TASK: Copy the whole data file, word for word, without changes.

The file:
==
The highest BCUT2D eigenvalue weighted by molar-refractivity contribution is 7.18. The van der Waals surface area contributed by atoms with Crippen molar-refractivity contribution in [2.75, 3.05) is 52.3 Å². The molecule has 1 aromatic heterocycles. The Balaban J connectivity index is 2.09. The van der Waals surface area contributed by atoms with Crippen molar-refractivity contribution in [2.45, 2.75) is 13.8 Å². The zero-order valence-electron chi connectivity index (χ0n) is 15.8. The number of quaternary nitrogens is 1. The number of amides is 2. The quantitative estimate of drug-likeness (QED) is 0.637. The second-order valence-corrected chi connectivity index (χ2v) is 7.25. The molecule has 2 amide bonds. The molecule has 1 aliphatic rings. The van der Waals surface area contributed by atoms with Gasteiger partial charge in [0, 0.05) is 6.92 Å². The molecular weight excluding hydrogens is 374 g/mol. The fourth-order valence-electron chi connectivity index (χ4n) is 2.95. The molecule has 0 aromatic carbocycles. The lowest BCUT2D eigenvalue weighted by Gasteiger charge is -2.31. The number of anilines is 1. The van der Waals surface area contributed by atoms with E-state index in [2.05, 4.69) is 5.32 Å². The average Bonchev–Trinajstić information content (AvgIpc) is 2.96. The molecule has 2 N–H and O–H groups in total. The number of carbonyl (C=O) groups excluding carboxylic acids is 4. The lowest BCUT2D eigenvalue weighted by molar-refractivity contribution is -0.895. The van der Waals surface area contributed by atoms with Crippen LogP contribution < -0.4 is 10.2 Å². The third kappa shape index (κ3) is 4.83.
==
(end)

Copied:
The highest BCUT2D eigenvalue weighted by molar-refractivity contribution is 7.18. The van der Waals surface area contributed by atoms with Crippen molar-refractivity contribution in [2.75, 3.05) is 52.3 Å². The molecule has 1 aromatic heterocycles. The Balaban J connectivity index is 2.09. The van der Waals surface area contributed by atoms with Crippen molar-refractivity contribution in [2.45, 2.75) is 13.8 Å². The zero-order valence-electron chi connectivity index (χ0n) is 15.8. The number of quaternary nitrogens is 1. The number of amides is 2. The quantitative estimate of drug-likeness (QED) is 0.637. The second-order valence-corrected chi connectivity index (χ2v) is 7.25. The molecule has 2 amide bonds. The molecule has 1 aliphatic rings. The van der Waals surface area contributed by atoms with Gasteiger partial charge in [0, 0.05) is 6.92 Å². The molecular weight excluding hydrogens is 374 g/mol. The fourth-order valence-electron chi connectivity index (χ4n) is 2.95. The molecule has 0 aromatic carbocycles. The lowest BCUT2D eigenvalue weighted by Gasteiger charge is -2.31. The number of anilines is 1. The van der Waals surface area contributed by atoms with E-state index in [2.05, 4.69) is 5.32 Å². The average Bonchev–Trinajstić information content (AvgIpc) is 2.96. The molecule has 2 N–H and O–H groups in total. The number of carbonyl (C=O) groups excluding carboxylic acids is 4. The lowest BCUT2D eigenvalue weighted by molar-refractivity contribution is -0.895. The van der Waals surface area contributed by atoms with Crippen LogP contribution < -0.4 is 10.2 Å². The third kappa shape index (κ3) is 4.83.